Fedor Smolov – Russia’s Brightest Star

Fyodor Smolov during Russia's Confederations Cup game against New Zealand. Photo: Кирилл Венедиктов/Soccer.ru

Fedor Smolov during Russia’s Confederations Cup game against New Zealand. Photo: Кирилл Венедиктов/Soccer.ru

Fedor Smolov’s rise to stardom has been anything but conventional. His unique resume includes multiple unsuccessful loan spells, as well as a season spent on the edge of Siberia, and yet today the striker stands as the back-to-back scoring champion of the Russian Football Premier League, and arguably Russia’s brightest star, something he also proved at the recently finished Confederations Cup. While he was always recognized as having vast potential, it took Smolov more time than most to fulfill that promise- but he has fulfilled it and then some.

Smolov began his career at a small football academy before joining the academy of Dinamo Moscow at 18 years old. Here he spent two years with the club’s second team, where he showed enough promise to earn a loan move to Dutch side Feyenoord. However, all did not go according to plan. During his season long loan, Smolov was given 12 league appearances, but failed to find the net in any of them, and picked up a hamstring injury along the way. The failure of Smolov’s loan move was so complete that he was recalled by home club Dinamo at the winter break.

Despite the categorical failure that was Smolov’s Feyenoord loan, Dinamo decided to give him a run in the team upon his return to Russia. The following season, Smolov was given ample opportunity to prove his worth to the club, primarily in the role of a substitute. While he did manage to make 23 appearances for Dinamo, Smolov only managed two goals and one assist for the Moscow outfit, which paved the way for the next loan in the young striker’s career.

After his unspectacular season at Dinamo, Smolov spent the next two seasons bouncing back and forth between Anzhi Makhachkala on loan and his parent club Dinamo. In following with the rest of his career to this point, neither the loans at Anzhi nor the time he spent at Dinamo during this period, proved to be successful. Over the two seasons Smolov spent at these clubs, he amassed 2,221 minutes of game time, while producing a grand total of two goals. Up until this point in Smolov’s career, there’d be no use in classifying it as anything but a massive failure, especially for a player who was earmarked with potential. But that is exactly what makes Smolov’s turn around so remarkable.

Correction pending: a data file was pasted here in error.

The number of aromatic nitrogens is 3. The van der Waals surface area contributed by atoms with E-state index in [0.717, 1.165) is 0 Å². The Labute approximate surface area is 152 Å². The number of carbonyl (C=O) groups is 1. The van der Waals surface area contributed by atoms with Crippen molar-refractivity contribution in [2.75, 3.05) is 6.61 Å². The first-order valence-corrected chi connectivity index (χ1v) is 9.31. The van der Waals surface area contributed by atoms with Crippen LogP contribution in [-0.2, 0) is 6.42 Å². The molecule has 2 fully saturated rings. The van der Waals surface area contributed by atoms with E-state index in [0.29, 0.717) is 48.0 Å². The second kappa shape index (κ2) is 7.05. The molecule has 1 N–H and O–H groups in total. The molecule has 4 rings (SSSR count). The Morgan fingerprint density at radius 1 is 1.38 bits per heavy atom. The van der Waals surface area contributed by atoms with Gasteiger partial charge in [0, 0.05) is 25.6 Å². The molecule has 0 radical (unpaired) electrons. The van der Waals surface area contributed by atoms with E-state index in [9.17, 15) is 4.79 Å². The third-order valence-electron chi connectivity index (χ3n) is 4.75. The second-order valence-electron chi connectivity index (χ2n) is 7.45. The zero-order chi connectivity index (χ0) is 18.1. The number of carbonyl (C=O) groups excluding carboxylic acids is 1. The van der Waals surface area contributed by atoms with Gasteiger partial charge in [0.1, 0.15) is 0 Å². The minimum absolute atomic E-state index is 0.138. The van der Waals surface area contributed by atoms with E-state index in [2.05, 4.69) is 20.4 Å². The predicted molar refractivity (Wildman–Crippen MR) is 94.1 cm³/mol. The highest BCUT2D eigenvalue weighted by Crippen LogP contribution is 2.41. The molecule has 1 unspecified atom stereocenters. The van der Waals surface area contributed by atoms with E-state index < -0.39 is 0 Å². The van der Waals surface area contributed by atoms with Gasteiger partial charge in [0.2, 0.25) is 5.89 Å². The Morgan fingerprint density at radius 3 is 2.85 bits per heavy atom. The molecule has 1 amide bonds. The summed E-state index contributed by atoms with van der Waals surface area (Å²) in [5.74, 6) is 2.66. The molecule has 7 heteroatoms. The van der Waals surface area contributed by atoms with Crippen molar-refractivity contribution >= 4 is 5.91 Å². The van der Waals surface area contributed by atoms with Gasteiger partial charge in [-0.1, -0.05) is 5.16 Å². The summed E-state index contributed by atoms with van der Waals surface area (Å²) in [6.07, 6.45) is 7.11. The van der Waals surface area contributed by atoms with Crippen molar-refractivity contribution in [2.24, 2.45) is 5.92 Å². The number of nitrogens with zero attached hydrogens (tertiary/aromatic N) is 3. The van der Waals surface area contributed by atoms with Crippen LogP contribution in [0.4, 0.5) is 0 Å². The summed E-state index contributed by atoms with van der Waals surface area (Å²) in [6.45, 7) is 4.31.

READ MORE: Kokorin and Smolov – The Tale of Dinamo’s Two Jewels

The rejuvenation of Smolov’s career began during his next loan spell, at FC Ural, located in Ekaterinburg by the Ural Mountains on the edge of Siberia. At the age of 24, he joined the struggling outfit for what was predicted to be a season of battling relegation, and to nobody’s surprise, that is exactly what happened. What did surprise people, however, were Smolov’s performances, as the beleaguered striker played a key role in saving Ural’s season. His pace on the break played perfectly with Ural’s counter-attacking style, and his eight goals proved to be the difference between relegation and safety in the Russian top flight. His performances were impressive enough that he was voted Ural’s Player of the Season by a comfortable margin, and earned him some recognition across the country. Enough recognition to catch the eye of some bigger Russian sides.

Smolov’s contract ran out with Dinamo upon his return to the club after the season, and it was FC Krasnodar who picked him up on a free transfer in the summer of 2015. The Southern Russian club proved to be an ideal fit for a few reasons. For one, given that Krasnodar is a provincial city much smaller than Moscow, there was much less pressure for Smolov to succeed than there had been at Dinamo. Additionally, Krasnodar’s fast and fluid attacking style facilitated by coach Oleg Kononov suited Smolov’s skillset rather well: his pace proved invaluable on the counter, and the skill around him ensured that he had ample opportunity to score goals. All of these elements worked together to create the perfect storm, and Smolov had what can only be described as a spectacular breakout season. His 20 goal haul was enough to see him be crowned top scorer in the league, and become an important member of the Russian national team.